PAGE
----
Next Page »« Previous Page

Wake Turbulence

Turbulence Background, I

Most fluids exhibit a property called turbulence and its velocity seems chaotic and appears to be random. Because air is also considered a fluid and in the free atmosphere an aircraft and its occupants can and may experience turbulence due to these fluid (air) movements. But most of the time a flight is relatively free of turbulence.

The aircraft responds to these motions and the crew and passengers feel bumpiness during their flight. The amount of bumpiness is based on a number of factors, aircraft type and weight, altitude, terrain and weather conditions.

To minimize the effect the pilot must have a comprehension of turbulence, its background and the effects it may have on the flight. We will take a look how the pilot may visualize turbulence and how it is formed and the size of it.

Visualizing Turbulence

Water, like air, is also subject to turbulence. In helping visualizing how the wind moves around buildings or other obstructions, think of it as water. Take a look at the beach observing waves and you can see how air in the atmosphere is pushed up and down by mountain creating similar waves and turbulence miles downwind.


Aviation weather reports use the term gusts to indicate wind speed variation of more than 10 knots between maximum and minimums. These gusts are a typical indication of turbulence.


Turbulent Flow

This is an individual turbulent vortex embedded in the airflow. The same happens when a wing stalls and the airflow detaches from the top of the wing, this air is turbulent and filled with small eddies.

The size of these eddies can vary considerable. If an aircraft flies through a very large eddy it will experience an upward motion followed some time later by a downward motion. Like a sea wave action.

On a smaller scale, if two eddies next to each other produce a strong upward movement of air, the pilot will feel a jolt in stead of an up going motion. If the eddies are even smaller and the aircraft flies through them it feels like small chops, like driving on a rough road if you like.


Much like waves in the water these have certain dimensions: wavelength and amplitude. The effects on the aircraft and reports from pilot can be identical as discussed with eddies and gusts. Short waves can be experienced as chop and long waves as wave action. For a pilot it is difficult to see or feel the difference.

Boundary Layer

Any time a fluid moves over surface a boundary layer develops due to friction with that surface. It happens over a wing but also with the earth's surface. It is in this atmospheric friction or boundary layer where the most low level turbulence will occur.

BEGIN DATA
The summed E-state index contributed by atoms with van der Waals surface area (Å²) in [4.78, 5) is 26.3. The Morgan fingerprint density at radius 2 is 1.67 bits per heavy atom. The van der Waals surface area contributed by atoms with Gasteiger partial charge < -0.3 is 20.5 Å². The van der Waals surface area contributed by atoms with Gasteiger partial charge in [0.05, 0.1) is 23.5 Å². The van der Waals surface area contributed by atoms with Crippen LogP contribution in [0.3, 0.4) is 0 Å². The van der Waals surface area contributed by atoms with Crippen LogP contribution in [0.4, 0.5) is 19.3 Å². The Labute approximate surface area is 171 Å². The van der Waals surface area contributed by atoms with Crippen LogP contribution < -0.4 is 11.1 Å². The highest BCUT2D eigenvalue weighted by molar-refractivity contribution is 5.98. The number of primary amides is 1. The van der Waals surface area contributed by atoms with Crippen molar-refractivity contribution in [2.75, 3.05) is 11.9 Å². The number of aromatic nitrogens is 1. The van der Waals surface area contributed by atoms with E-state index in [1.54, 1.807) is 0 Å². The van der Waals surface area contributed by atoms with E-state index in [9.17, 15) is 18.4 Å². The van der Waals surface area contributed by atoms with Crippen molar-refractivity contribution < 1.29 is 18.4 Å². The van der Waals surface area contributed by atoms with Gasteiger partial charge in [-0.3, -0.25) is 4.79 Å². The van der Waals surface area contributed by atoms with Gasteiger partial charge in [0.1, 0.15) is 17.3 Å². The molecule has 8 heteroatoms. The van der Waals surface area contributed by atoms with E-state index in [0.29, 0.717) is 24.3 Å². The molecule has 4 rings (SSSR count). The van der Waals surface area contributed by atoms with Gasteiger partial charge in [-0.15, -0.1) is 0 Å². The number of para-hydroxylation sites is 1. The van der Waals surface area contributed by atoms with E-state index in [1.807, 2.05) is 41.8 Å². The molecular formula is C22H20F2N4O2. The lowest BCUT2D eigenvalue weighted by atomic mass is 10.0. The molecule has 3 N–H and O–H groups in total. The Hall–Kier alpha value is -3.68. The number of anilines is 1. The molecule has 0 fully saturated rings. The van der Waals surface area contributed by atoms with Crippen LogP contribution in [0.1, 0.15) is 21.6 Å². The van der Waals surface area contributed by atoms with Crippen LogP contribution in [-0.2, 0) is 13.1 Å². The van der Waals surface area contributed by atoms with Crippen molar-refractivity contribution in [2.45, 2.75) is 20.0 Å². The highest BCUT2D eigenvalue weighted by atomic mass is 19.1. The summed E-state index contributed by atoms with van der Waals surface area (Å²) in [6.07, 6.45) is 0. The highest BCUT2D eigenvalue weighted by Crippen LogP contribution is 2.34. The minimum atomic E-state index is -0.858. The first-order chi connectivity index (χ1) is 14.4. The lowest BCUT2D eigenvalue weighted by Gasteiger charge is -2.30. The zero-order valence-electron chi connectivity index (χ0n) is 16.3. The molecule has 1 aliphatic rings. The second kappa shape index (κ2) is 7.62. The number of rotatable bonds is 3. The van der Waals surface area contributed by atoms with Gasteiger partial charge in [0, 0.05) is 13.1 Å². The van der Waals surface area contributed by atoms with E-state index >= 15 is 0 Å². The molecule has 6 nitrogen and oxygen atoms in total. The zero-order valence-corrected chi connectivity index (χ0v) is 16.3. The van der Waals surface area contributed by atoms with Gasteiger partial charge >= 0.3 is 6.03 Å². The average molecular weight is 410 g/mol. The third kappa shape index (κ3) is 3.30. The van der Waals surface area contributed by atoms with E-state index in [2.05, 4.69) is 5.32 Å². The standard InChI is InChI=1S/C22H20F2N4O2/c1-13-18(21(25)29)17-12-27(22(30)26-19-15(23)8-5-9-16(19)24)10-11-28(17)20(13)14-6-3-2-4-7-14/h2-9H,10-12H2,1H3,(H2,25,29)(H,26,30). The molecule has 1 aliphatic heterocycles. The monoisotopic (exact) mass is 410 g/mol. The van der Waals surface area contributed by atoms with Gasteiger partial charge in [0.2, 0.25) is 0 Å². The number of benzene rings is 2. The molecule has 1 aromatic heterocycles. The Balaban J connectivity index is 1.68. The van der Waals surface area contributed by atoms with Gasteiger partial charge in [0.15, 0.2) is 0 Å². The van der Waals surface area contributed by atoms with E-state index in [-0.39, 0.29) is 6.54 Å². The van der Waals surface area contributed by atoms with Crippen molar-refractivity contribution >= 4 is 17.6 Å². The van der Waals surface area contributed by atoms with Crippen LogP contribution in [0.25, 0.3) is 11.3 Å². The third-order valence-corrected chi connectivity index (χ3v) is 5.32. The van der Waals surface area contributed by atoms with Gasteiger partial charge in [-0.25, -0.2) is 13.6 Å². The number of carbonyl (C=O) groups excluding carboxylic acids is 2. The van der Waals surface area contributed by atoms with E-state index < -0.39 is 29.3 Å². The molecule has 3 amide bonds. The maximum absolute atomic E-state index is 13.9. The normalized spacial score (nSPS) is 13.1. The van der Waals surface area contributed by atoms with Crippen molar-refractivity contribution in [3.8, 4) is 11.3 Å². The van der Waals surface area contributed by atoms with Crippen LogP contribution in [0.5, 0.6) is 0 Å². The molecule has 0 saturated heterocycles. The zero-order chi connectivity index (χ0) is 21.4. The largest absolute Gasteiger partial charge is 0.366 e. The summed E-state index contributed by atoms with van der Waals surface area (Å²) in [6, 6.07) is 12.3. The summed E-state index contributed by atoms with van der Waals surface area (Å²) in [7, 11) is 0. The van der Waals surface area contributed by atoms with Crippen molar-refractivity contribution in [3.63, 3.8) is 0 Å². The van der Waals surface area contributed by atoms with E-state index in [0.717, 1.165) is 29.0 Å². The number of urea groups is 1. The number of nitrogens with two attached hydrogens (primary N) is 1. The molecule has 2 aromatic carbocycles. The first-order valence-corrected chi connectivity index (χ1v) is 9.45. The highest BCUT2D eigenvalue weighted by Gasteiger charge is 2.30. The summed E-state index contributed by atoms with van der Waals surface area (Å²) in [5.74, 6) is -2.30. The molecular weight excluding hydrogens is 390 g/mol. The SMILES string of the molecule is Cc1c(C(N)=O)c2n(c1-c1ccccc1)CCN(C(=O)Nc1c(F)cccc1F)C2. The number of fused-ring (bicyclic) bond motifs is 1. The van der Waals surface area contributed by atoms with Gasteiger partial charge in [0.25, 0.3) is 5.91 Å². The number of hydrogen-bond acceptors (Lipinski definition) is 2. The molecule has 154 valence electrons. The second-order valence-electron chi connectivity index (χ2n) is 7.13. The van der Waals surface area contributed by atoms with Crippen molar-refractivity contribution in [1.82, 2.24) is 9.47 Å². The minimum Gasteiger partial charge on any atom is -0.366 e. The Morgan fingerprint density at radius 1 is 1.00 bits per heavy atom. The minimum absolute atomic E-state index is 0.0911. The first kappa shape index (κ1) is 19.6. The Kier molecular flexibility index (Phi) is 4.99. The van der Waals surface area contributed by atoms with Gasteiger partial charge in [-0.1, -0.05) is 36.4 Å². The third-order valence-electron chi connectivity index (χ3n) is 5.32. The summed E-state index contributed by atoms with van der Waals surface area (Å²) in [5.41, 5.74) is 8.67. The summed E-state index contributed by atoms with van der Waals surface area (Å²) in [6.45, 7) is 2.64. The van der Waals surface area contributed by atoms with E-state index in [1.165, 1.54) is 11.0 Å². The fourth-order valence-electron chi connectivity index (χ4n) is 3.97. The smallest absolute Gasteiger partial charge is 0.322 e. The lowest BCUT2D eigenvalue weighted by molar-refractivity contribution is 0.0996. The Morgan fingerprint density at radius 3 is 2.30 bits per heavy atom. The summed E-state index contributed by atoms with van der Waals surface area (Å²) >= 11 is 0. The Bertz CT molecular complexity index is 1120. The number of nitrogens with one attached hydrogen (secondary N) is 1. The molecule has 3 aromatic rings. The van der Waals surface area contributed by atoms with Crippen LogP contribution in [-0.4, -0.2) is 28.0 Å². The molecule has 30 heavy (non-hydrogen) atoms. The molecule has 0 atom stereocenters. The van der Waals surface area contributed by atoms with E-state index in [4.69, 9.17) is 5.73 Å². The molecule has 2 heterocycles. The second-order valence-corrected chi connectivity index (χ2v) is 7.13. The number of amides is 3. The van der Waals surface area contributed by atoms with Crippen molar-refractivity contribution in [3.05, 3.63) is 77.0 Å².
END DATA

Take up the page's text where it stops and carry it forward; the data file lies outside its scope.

The friction of this layer causes the wind to slow down and blow at an angle (typically some 30°) towards the low pressure area. At an altitude of around 2000 ft this effect is almost gone and the wind blows parallel with the isobars with the low pressure area to the left in the northern hemisphere. The low presssure area will be to the right in the southern hemisphere.

Wind Veering

When taking a look at the vertical structure we see that the wind direction will be constant until 100 to 500 ft AGL, though the speed will increase as friction reduces. Above 500 ft we see the wind changing some 30° in its direction.

Boundary layer thickness will vary with surrounding terrain, mountains, presence of an anti-cyclone (high pressure area), stable or unstable conditions, day or night time and during summer it will also be thicker than in winter time.

Turbulence scales

In order to put turbulence into perspective and in relation to other similar phenomena, a scale was developed where horizontal dimensions are compared to the lifespan. That resulted into three classifications:


With horizontal dimensions between centimeters to a meter and a lifespan of seconds to an hour. Here you find gusts, building wake, dust devils, some CAT and shearing gravity waves. Really small but annoying stuff for pilots and their passengers.


Somewhat bigger phenomena sizing from a meter to a kilometer and with lifespans of a half hour to a week. This is the domain of thunderstorms, downbursts, rotors, lee waves, gust fronts, convective action, land and sea breezes, squall lines and Chinooks up to a hurricane and frontal systems.


From a thousand kilometers wide up to planetary scale and with life times from a day to even weeks. You will see cyclones, Jet streams and monsoons in this category.

You may conclude from this that the smaller the phenomena the shorter its lifespan and the less effect it has on the aircraft and occupants.

Written by EAI.



Copy Protection EAITopAviationAvitopAvitop